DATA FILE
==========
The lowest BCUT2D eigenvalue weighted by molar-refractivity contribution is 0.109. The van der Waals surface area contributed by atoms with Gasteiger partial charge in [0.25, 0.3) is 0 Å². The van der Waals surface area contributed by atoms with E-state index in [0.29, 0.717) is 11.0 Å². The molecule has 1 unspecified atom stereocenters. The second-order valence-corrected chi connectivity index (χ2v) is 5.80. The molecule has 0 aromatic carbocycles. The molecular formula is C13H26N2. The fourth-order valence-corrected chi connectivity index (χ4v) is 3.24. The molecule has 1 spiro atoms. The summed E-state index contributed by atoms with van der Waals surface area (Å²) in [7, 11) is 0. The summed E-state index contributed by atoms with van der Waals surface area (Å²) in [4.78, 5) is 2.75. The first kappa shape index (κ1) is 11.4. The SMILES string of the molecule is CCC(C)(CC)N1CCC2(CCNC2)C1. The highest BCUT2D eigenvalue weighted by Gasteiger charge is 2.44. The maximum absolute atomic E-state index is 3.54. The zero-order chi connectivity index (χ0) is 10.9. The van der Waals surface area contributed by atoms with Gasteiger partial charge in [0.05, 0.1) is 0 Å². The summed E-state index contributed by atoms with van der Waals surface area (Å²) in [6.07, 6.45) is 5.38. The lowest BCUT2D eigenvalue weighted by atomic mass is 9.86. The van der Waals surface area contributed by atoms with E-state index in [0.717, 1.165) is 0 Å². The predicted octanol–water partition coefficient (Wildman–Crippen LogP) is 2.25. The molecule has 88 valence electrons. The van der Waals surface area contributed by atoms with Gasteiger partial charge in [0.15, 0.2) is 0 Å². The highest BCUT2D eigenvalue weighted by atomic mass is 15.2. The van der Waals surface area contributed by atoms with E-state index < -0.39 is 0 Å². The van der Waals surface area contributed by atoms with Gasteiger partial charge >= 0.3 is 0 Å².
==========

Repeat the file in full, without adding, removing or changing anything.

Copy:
The lowest BCUT2D eigenvalue weighted by molar-refractivity contribution is 0.109. The van der Waals surface area contributed by atoms with Gasteiger partial charge in [0.25, 0.3) is 0 Å². The van der Waals surface area contributed by atoms with E-state index in [0.29, 0.717) is 11.0 Å². The molecule has 1 unspecified atom stereocenters. The second-order valence-corrected chi connectivity index (χ2v) is 5.80. The molecule has 0 aromatic carbocycles. The molecular formula is C13H26N2. The fourth-order valence-corrected chi connectivity index (χ4v) is 3.24. The molecule has 1 spiro atoms. The summed E-state index contributed by atoms with van der Waals surface area (Å²) in [7, 11) is 0. The summed E-state index contributed by atoms with van der Waals surface area (Å²) in [4.78, 5) is 2.75. The first kappa shape index (κ1) is 11.4. The SMILES string of the molecule is CCC(C)(CC)N1CCC2(CCNC2)C1. The highest BCUT2D eigenvalue weighted by Gasteiger charge is 2.44. The maximum absolute atomic E-state index is 3.54. The zero-order chi connectivity index (χ0) is 10.9. The van der Waals surface area contributed by atoms with Gasteiger partial charge in [0.05, 0.1) is 0 Å². The summed E-state index contributed by atoms with van der Waals surface area (Å²) in [6.07, 6.45) is 5.38. The lowest BCUT2D eigenvalue weighted by atomic mass is 9.86. The van der Waals surface area contributed by atoms with E-state index in [0.717, 1.165) is 0 Å². The predicted octanol–water partition coefficient (Wildman–Crippen LogP) is 2.25. The molecule has 88 valence electrons. The van der Waals surface area contributed by atoms with Gasteiger partial charge in [0.15, 0.2) is 0 Å². The highest BCUT2D eigenvalue weighted by atomic mass is 15.2. The van der Waals surface area contributed by atoms with E-state index < -0.39 is 0 Å². The van der Waals surface area contributed by atoms with Gasteiger partial charge >= 0.3 is 0 Å².